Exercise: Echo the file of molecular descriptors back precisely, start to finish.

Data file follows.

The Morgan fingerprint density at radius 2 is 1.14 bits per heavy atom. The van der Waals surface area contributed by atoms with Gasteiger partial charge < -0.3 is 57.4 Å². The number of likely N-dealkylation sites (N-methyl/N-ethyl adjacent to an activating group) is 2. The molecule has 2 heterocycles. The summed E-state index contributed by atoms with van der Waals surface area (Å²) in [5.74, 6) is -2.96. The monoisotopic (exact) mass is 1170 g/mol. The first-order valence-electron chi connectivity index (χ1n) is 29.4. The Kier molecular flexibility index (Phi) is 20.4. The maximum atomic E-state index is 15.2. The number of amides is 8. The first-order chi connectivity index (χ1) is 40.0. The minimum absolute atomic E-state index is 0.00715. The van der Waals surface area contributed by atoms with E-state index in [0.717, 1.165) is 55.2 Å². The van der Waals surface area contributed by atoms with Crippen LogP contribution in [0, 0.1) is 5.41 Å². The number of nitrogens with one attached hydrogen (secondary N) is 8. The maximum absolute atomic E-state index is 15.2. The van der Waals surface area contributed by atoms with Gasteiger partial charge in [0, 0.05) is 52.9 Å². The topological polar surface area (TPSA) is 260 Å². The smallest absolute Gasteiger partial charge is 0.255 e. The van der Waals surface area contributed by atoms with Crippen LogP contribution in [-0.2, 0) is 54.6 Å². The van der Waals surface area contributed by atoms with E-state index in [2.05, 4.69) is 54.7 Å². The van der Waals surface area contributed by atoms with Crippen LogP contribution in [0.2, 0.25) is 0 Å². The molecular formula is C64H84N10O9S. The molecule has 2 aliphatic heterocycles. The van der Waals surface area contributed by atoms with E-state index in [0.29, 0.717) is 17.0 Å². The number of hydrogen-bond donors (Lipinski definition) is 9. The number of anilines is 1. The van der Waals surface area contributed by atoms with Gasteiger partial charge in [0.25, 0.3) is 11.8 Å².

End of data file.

The Morgan fingerprint density at radius 2 is 1.14 bits per heavy atom. The van der Waals surface area contributed by atoms with Gasteiger partial charge < -0.3 is 57.4 Å². The number of likely N-dealkylation sites (N-methyl/N-ethyl adjacent to an activating group) is 2. The molecule has 2 heterocycles. The summed E-state index contributed by atoms with van der Waals surface area (Å²) in [5.74, 6) is -2.96. The monoisotopic (exact) mass is 1170 g/mol. The first-order valence-electron chi connectivity index (χ1n) is 29.4. The Kier molecular flexibility index (Phi) is 20.4. The maximum atomic E-state index is 15.2. The number of amides is 8. The first-order chi connectivity index (χ1) is 40.0. The minimum absolute atomic E-state index is 0.00715. The van der Waals surface area contributed by atoms with E-state index in [0.717, 1.165) is 55.2 Å². The van der Waals surface area contributed by atoms with Crippen LogP contribution in [0, 0.1) is 5.41 Å². The number of nitrogens with one attached hydrogen (secondary N) is 8. The maximum absolute atomic E-state index is 15.2. The van der Waals surface area contributed by atoms with Gasteiger partial charge in [0, 0.05) is 52.9 Å². The topological polar surface area (TPSA) is 260 Å². The smallest absolute Gasteiger partial charge is 0.255 e. The van der Waals surface area contributed by atoms with Crippen LogP contribution in [-0.2, 0) is 54.6 Å². The van der Waals surface area contributed by atoms with E-state index in [2.05, 4.69) is 54.7 Å². The van der Waals surface area contributed by atoms with Crippen LogP contribution in [0.2, 0.25) is 0 Å². The molecular formula is C64H84N10O9S. The molecule has 2 aliphatic heterocycles. The van der Waals surface area contributed by atoms with E-state index in [0.29, 0.717) is 17.0 Å². The number of hydrogen-bond donors (Lipinski definition) is 9. The number of anilines is 1. The van der Waals surface area contributed by atoms with Gasteiger partial charge in [0.25, 0.3) is 11.8 Å².